Doctor Diesel

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Doctor, I often read your words of wisdom in Diesel Car’s Used Car Buyer’s Guides, and your frequent warnings about buying the cars reviewed with large optional wheels and low profile tyres fitted, on the grounds of ride comfort and replacement cost. But is it all as simple as just the dimensions of wheel and tyre diameter, and wheel profile ñ i.e. how much yield there is in the sidewall? I’m sure that I’ve driven, or been driven in, comfortable cars on low profile tyres, and in uncomfortable ones on more conventional tyres. Isn’t it also very much about how stiff the road springs fitted are, and how strong the damping effect of the shock absorbers is? Are not today’s variable damping control systems available on many cars capable of offering ìthe best of both worldsî ñ sharp and precise handling when you want it, with the ësportí setting, and a soft ride with less precise handling, when you want a comfortable ride, perhaps when Grandpa and Granny are being taken out for the day? 

 

Peter Newhouse

 

I fear that you may have opened the proverbial can of worms Peter, but I certainly do respect your observations.

 

The picture is far from simple and, as you say, there are indeed comfortable low-profile tyres, and I have personally experienced the apparently strange phenomenon on test cars, where one fitted with 18-inch wheels and low profile tyres rides better (in terms of comfort and refinement) than one on 17-inch higher profile tyres. In this scenario, it is rare to encounter a situation where both cars driven are on the same brand and specific type of tyre though, and therefore it is usually impossible to compare like with like. All is never as it seems with tyres, unfortunately, and the tyre manufacturers keep a lot of information about tyre properties to themselves.

 

Major manufacturers supplying significant numbers of tyres to car manufacturers as OEM (Original Equipment Manufacturer) fitting will in fact often specify their own requirements, in terms of the properties, and therefore the rubber compounds and the carcass properties involved that determine their load index and speed ratings, and other characteristics. You may very well (unknowingly) be supplied tyres with a 225/45/17 94Y MO marking (replacing some 225/45/17 94Vs) that were specified for fitting to a certain new Mercedes-Benz model (hence the MO code), and which has different base properties ñ possibly for a Mercedes-Benz model with a comfort bias ñ from your original tyres. It also has a higher speed rating, which may infer other differences in construction from your 94V tyre. In this case the load index of 94 stays the same at 670kg, but the speed rating rises from 149mph (V) to 186mph (Y) and may involve some other significant differences. So you are not changing like for like! Just don’t ask me why though, in a land where the speed limit is 70mph, we would want to fit tyres with such exotic maximum speed ratings as we get (I guess that it’s to do with the unrestricted speed roads in Europe), or which so wildly exceed the maximum speeds of which our cars may be capable.

 

But that’s only half the story, because there are huge differences in tyre manufacturer approach to the critical tyre properties, some of which will be determined by tyre wear targets, rolling resistance and thus fuel economy, sharpness of steering response, noise transmission and insulation from road shock, all of which may be interpreted differently, and with the inevitable compromises, both within the ranges of tyres that any manufacturer offers, and between manufacturers.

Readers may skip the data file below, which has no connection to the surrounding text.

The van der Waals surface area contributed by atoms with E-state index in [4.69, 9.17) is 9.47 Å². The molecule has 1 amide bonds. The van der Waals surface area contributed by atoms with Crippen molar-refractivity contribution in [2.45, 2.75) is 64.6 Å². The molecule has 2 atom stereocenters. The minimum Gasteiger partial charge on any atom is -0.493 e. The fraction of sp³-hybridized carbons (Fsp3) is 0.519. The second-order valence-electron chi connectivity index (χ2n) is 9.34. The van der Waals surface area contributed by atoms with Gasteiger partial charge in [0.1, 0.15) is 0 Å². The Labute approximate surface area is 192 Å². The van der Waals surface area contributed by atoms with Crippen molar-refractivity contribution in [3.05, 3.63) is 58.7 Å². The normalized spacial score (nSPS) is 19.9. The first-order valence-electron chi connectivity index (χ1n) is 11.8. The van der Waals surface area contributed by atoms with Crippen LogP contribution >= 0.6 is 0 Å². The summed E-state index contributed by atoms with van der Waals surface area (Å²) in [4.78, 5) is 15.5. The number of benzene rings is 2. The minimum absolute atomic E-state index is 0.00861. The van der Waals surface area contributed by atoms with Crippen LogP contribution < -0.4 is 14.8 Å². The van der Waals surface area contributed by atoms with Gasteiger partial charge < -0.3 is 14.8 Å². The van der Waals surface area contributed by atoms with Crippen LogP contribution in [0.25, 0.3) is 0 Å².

So you are correct, and it should really never be stated quite so specifically, as I’m sure that I often do, that any 235/40/17 tyre will ride more comfortably than a 235/40/18, or less comfortably than a 205/55/16! But my observations regarding higher replacement cost certainly are. Tyre manufacturers just love to give car manufacturers good deals on new tyre costs, that then become temptingly priced options for new car buyers, because they get a handsome return when those expensive tyres (which often wear faster, or are more easily damaged, along with the alloys!) are replaced.

 

To all this, we can then throw in the extra complication of the road properties of run-flat tyres, which necessarily have stiffer sidewalls, to prevent the flat tyre rolling off the wheel, and the whole picture becomes even more complex. Suffice it so say that I’ve been in enough MINIs fitted with 18-inch run-flat tyres to think about catching a bus instead next time, or of booking a dental appointment in advance!

 

I think you’ll feel that I’ve said enough, but I would certainly love to be able to hit the tyre manufacturers with a Freedom of Information request that would oblige them to tell me more about the properties of the tyres that they make, and perhaps someone, somewhere, could let me know why my tyres are rated for 149mph, and why the total load capacity of them is 3,000kg, when the car tops out at around 112mph and weighs only 1,450kg, with a load capacity of just 600kg? Thanks for asking the question Peter!

 

Doc Diesel

One Response

  1. IMO a most of the effect is down to unsprung weight and not the tyres..
    A bigger wheel with lower profile tyre weighs more than a smaller wheel with higher profile tyre. The suspension on a certain model of car may well only be tuned perfectly to the weight of one wheel/tyre combination, and using a different one whether smaller or larger will reduce ride quality. Bigger wheels and tyres usually affect acceleration and fuel economy also. Bigger wheels have more mass further from the centre of the wheel, so more energy is required to start it turning (as well as stop it turning). This means slower acceleration and higher fuel consumption.

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